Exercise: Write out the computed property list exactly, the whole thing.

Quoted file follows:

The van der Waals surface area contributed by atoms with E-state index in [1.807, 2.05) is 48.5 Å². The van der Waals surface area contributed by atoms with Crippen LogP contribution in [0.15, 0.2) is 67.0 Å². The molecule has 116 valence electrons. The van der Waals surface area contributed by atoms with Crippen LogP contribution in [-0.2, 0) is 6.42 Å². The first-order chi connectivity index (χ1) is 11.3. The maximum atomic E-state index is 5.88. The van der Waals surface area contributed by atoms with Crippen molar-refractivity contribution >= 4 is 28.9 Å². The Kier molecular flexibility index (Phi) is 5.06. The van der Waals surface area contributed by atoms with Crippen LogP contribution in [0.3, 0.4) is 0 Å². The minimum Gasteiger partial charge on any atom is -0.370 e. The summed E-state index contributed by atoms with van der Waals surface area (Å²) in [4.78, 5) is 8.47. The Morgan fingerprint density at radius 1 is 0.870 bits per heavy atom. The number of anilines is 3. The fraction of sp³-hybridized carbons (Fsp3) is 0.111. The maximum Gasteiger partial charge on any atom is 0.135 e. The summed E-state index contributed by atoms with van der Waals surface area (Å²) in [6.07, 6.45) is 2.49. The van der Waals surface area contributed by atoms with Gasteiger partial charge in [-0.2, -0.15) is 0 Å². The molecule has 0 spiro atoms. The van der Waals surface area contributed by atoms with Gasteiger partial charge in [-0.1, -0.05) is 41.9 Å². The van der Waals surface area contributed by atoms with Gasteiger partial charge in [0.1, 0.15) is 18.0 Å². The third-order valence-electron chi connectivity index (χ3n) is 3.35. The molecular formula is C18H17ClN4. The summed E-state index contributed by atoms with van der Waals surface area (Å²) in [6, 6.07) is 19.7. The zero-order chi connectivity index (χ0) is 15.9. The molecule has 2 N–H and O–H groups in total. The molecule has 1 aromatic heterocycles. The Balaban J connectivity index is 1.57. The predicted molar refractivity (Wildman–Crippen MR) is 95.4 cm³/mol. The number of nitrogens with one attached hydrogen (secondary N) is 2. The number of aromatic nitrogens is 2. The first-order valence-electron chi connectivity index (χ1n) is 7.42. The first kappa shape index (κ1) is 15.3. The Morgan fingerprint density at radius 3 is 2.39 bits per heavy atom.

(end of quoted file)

The van der Waals surface area contributed by atoms with E-state index in [1.807, 2.05) is 48.5 Å². The van der Waals surface area contributed by atoms with Crippen LogP contribution in [0.15, 0.2) is 67.0 Å². The molecule has 116 valence electrons. The van der Waals surface area contributed by atoms with Crippen LogP contribution in [-0.2, 0) is 6.42 Å². The first-order chi connectivity index (χ1) is 11.3. The maximum atomic E-state index is 5.88. The van der Waals surface area contributed by atoms with Crippen molar-refractivity contribution >= 4 is 28.9 Å². The Kier molecular flexibility index (Phi) is 5.06. The van der Waals surface area contributed by atoms with Crippen LogP contribution in [0.3, 0.4) is 0 Å². The minimum Gasteiger partial charge on any atom is -0.370 e. The summed E-state index contributed by atoms with van der Waals surface area (Å²) in [4.78, 5) is 8.47. The Morgan fingerprint density at radius 1 is 0.870 bits per heavy atom. The number of anilines is 3. The fraction of sp³-hybridized carbons (Fsp3) is 0.111. The maximum Gasteiger partial charge on any atom is 0.135 e. The summed E-state index contributed by atoms with van der Waals surface area (Å²) in [6.07, 6.45) is 2.49. The van der Waals surface area contributed by atoms with Gasteiger partial charge in [-0.2, -0.15) is 0 Å². The molecule has 0 spiro atoms. The van der Waals surface area contributed by atoms with Gasteiger partial charge in [-0.1, -0.05) is 41.9 Å². The van der Waals surface area contributed by atoms with Gasteiger partial charge in [0.1, 0.15) is 18.0 Å². The third-order valence-electron chi connectivity index (χ3n) is 3.35. The molecular formula is C18H17ClN4. The summed E-state index contributed by atoms with van der Waals surface area (Å²) in [6, 6.07) is 19.7. The zero-order chi connectivity index (χ0) is 15.9. The molecule has 2 N–H and O–H groups in total. The molecule has 1 aromatic heterocycles. The Balaban J connectivity index is 1.57. The predicted molar refractivity (Wildman–Crippen MR) is 95.4 cm³/mol. The number of nitrogens with one attached hydrogen (secondary N) is 2. The number of aromatic nitrogens is 2. The first-order valence-electron chi connectivity index (χ1n) is 7.42. The first kappa shape index (κ1) is 15.3. The Morgan fingerprint density at radius 3 is 2.39 bits per heavy atom.